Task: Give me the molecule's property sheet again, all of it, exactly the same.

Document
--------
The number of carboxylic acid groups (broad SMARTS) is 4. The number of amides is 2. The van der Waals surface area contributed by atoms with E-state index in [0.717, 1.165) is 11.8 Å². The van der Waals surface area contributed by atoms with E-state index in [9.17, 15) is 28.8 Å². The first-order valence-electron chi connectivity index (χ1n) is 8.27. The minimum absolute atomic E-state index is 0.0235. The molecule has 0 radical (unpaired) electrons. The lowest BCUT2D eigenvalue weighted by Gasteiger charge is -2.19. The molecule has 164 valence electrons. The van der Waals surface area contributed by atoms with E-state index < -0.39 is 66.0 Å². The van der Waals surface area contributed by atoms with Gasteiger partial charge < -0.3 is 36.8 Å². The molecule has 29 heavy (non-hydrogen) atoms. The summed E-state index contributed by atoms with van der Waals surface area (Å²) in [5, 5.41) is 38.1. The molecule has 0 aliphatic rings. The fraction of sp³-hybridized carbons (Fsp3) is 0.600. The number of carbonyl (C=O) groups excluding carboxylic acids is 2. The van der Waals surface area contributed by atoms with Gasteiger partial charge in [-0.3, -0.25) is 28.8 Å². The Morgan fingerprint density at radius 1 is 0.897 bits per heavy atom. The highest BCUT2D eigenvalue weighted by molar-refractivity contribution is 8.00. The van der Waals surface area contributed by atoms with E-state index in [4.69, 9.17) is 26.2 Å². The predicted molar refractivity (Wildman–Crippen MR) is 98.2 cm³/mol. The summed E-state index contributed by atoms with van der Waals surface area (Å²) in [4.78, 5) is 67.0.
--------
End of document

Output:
The number of carboxylic acid groups (broad SMARTS) is 4. The number of amides is 2. The van der Waals surface area contributed by atoms with E-state index in [0.717, 1.165) is 11.8 Å². The van der Waals surface area contributed by atoms with E-state index in [9.17, 15) is 28.8 Å². The first-order valence-electron chi connectivity index (χ1n) is 8.27. The minimum absolute atomic E-state index is 0.0235. The molecule has 0 radical (unpaired) electrons. The lowest BCUT2D eigenvalue weighted by Gasteiger charge is -2.19. The molecule has 164 valence electrons. The van der Waals surface area contributed by atoms with E-state index < -0.39 is 66.0 Å². The van der Waals surface area contributed by atoms with Gasteiger partial charge < -0.3 is 36.8 Å². The molecule has 29 heavy (non-hydrogen) atoms. The summed E-state index contributed by atoms with van der Waals surface area (Å²) in [5, 5.41) is 38.1. The molecule has 0 aliphatic rings. The fraction of sp³-hybridized carbons (Fsp3) is 0.600. The number of carbonyl (C=O) groups excluding carboxylic acids is 2. The van der Waals surface area contributed by atoms with Gasteiger partial charge in [-0.3, -0.25) is 28.8 Å². The Morgan fingerprint density at radius 1 is 0.897 bits per heavy atom. The highest BCUT2D eigenvalue weighted by molar-refractivity contribution is 8.00. The van der Waals surface area contributed by atoms with E-state index in [4.69, 9.17) is 26.2 Å². The predicted molar refractivity (Wildman–Crippen MR) is 98.2 cm³/mol. The summed E-state index contributed by atoms with van der Waals surface area (Å²) in [4.78, 5) is 67.0.